Do You Know Your Coffee Beans?
Have you ever looked at a bag of specialty coffee beans and noticed that the package says 100% Arabica coffee? Do you know what that means? Or, are you like a lot of other coffee lovers out there that think Arabica beans are the only type of coffee bean available?
While there are more than 100 types of coffee bean species, there are four most popular types of coffee beans. All of these are grown in what is known as the Coffee Belt. This Coffee Belt is along the equator, because most coffee grows in a hot climate. Growing conditions vary between beans: some like more altitude or rain than others.
All of Miss Scarlett coffees are made from delicious Arabica Beans!
Arabica beans make up about 60-70% of the total world coffee consumption. Roasts made from Arabica beans are considered higher quality and often pricier. Coffee shops typically serve Arabica bean blends. Overall, these beans have more acidity compared to Robusta beans but are super flavorful. Arabica beans are grown throughout the Coffee Belt, but mostly in Latin America. Depending on where they grow in the three Coffee Belt regions they can have vastly different flavors.
- The Arabica coffee bean has a milder and less caffeine than other coffee beans.
- This type of coffee bean when brewed is best served hot and does offer a better flavor when used with a pour-over or drip coffee technique.
- The quality of the Arabica bean diminishes when served cold or with creamer.
Robusta coffee beans are the second most used coffee bean. These are what Americans are used to brewing at home and what is purchased in grocery stores. Supermarkets also sell blends with Robusta and Arabica beans too. Robusta beans contain twice as much caffeine as Arabica beans, but look like little balls instead of the typical almond shaped bean we visualize. These are mainly grown in Africa and Indonesia. They are easier to grow than Arabica beans because they can thrive in low or high altitude. The product tends to be harsher and more bitter due to the effects that roasting has on Robusta beans. However, they’re great for making espresso shots because of their deep flavor. This type of bean holds up better when you add cream and sugar, unlike Arabica beans whose flavor tends to change. Robusta beans are grown only on the Eastern Hemisphere, and therefore appear only in two of the three regions in the Coffee Belt.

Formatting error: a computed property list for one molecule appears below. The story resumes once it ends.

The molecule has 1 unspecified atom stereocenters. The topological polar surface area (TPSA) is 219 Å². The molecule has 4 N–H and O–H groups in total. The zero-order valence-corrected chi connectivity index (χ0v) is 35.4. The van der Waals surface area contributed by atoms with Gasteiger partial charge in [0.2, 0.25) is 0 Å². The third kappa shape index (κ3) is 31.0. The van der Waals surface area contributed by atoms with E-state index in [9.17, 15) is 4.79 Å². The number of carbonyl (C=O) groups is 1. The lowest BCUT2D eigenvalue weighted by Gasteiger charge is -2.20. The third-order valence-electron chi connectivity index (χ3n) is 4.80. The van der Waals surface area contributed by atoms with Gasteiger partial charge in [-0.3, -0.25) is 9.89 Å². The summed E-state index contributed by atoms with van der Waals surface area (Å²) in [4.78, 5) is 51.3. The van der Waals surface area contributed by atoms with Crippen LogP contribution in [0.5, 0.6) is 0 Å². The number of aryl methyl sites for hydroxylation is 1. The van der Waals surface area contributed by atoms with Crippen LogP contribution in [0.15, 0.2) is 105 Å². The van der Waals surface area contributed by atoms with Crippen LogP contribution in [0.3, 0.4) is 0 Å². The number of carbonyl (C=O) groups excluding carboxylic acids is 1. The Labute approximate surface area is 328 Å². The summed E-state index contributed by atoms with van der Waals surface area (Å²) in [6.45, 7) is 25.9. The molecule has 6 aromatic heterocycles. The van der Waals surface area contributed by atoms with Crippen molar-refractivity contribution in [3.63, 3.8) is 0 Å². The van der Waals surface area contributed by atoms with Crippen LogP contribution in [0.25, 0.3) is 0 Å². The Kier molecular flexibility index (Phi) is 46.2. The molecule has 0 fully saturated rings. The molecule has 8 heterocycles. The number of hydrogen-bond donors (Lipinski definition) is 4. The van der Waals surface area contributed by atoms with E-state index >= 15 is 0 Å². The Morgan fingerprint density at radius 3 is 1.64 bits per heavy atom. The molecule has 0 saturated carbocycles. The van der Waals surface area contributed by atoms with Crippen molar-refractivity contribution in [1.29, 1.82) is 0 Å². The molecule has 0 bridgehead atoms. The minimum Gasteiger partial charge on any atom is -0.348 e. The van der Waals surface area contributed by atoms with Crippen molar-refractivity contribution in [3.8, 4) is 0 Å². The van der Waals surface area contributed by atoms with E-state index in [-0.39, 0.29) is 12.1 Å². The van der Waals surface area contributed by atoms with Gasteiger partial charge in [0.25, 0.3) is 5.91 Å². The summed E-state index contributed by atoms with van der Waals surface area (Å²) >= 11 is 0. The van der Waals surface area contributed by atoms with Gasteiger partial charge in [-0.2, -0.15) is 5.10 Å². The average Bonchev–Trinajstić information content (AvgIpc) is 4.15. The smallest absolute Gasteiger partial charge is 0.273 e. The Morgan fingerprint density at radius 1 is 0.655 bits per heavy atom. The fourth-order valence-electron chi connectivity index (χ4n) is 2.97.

The Robusta bean is a less expensive bean than the Arabic bean. This is a perfect coffee for cream and sugar lovers! A good quality Robusta will not lose flavor when adding milk or sugar.
Liberica beans grow only in the Philippines. These beans have a floral, fruity aroma, but produce coffee that has a full body and a woody, smoky flavor. A shortage of Arabica beans in 1890 resulted in the U.S importing Liberica beans from the Philippines. This continued until they claimed independence and the U.S stopped trade.
Liberica beans can be pretty big in size, and have the unique characteristic in which many Liberica beans are asymmetric – one side is “lower” than the other, causing a little “hook” at the bottom of the bean. It is the only bean species in the world with this irregular shape.
Its almond-shaped beans give off an amazing aroma, almost floral and fruity, whilst its flavor is full and slightly smoky. It is an entirely separate species of coffee, with a very distinctive taste profile.
Many people who purchase Liberica coffee beans use them to mix with other varieties like Arabica and Robusta, making it add a true wow factor to a morning cup of joe.
Those coffee lovers who have had Liberica coffee say that it is unlike any coffee they have ever tasted- with many saying it does not even taste like coffee, stating that it tastes very woody in flavor.
Excelsa coffee beans aren’t used very widely; they represent only 7% of the world’s coffee consumption. They grow in Southeast Asia and are considered a genus of Liberica beans. However, the flavor is tarter and fruitier.
The Excelsa coffee bean has been recently re-classified as a member of the Liberica family. However, taking a closer look at this variety, you can see that the two flavors couldn’t be any more different.
Excelsa is largely used in blends in order to give the coffee an extra boost of flavor and complexity, better affecting the middle and back palate.